If, by some stretch of the imagination, they did accept me for the transwoman that I am, where would they have expected me to go? Would I have been invited into the group of women? Or would the men have been comfortable enough to let me socialize with them? Would me having or not having a penis (pre or post op SRS) make any difference in their mind? And what about my wife? Would the women still accept her so easily if they knew she was married to a transwoman? Would they chat her up assuming nothing was wrong or different about her life?

Obviously these are all hypothetical questions to which there can be no sure answer but I believe that considering them is an excellent exercise in revealing where we think the gender boundary exists in social settings like this. I personally believe that I would not have even been invited to the party had I been openly transgender. Sure, my wife’s boss (white, educated, married, fertile, business owner, wife stays at home with the kids) might have still invited her to avoid any obvious discrimination, but I have my doubts that the invitation would have extended to me too. If, for some I was still invited I believe that I would have been treated with both ignorance and unacceptance. I have my doubts that they would have been so rude as to openly call me out and say that my “lifestyle” (I have no doubts they’d use that term) was unacceptable in their home, but I would have been the butt of their jokes after leaving. They would have felt awkward, unsure, confused, and possibly angry at my appearance. The entire party would have been a completely different experience and that’s the point that needs to be understood and explored.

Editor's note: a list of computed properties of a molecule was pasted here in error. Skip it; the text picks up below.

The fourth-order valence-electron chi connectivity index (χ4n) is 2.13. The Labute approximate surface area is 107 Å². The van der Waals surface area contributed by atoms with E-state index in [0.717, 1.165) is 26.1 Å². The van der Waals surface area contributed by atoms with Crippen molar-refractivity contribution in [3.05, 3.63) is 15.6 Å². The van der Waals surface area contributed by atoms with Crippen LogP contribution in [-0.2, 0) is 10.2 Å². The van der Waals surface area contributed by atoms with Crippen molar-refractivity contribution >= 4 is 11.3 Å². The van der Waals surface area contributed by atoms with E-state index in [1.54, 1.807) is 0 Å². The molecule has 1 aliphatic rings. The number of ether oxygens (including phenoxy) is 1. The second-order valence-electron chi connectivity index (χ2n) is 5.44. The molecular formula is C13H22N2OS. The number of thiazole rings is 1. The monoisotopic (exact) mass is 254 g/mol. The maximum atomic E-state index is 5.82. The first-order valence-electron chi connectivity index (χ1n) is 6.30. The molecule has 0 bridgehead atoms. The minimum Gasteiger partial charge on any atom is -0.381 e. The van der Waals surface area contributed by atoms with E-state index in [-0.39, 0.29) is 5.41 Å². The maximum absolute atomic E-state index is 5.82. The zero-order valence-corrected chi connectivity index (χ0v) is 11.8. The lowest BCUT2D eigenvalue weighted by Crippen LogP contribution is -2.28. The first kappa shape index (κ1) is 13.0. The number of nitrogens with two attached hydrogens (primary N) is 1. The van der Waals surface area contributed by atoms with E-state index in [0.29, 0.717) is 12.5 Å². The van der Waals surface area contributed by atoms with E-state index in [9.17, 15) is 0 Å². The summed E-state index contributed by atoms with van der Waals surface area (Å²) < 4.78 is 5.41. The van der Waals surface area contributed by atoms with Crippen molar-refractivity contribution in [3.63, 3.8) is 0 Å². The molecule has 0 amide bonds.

Why, if I was the same exact person, would I be treated so differently (hypothetically) just because my gender and sex don’t match? What is it about the social pyramid of power game that causes the whole thing to break down into chaos when someone isn’t abiding by the most basic of the rules? Isn’t such a system a flawed one if something so simple, so arbitrary, so innocuous could bring the whole thing crashing down? Isn’t the system built on a flawed premise if even questioning that premise (sex-to-gender absolutism) is an act of anarchy or treason?

A perceived man wearing women’s clothing would have been seen as weird, strange, out-there, wrong, or even immoral in this situation, but does anyone even know why that is? So many just accept that it’s weird, strange or wrong, but they almost never question why they think that way. A person killing another is wrong for obvious reasons because it’s a deprivation of life against another’s will. The stealing of an item that does not belong to you is wrong for obvious reasons, because you are depriving another of their property or possession. But an individual with a penis wears an article of clothing normally associated with the opposite sex and the same reaction is aroused, as if a crime has been committed? Am I the only one who sees this as madness? Where is the harm in a dress covering up a penis instead of a vagina? Why is it wrong to deprive another person of their life, but it’s not wrong to deprive that person of their identity? You are allowed to live, but gosh-darnit you better live the way we tell you too, otherwise we’re going to have some problems.

Perhaps it’s time we started questioning the assumptions we make about reality if those assumptions are leading to the deprivation of identity, and that’s what I’m here to do. I’m here to question those assumptions, not because I have all the answers, but because they are the questions we need to start considering as a society if we ever hope to live in a more inclusive world. Why is gender so important to social power? Have a true, socially accepted gender and you are automatically accepted and granted some amount of power (more if you are white, educated, and fertile). Move beyond, bend, or break from those socially accepted genders and your power evaporates into thin air… why?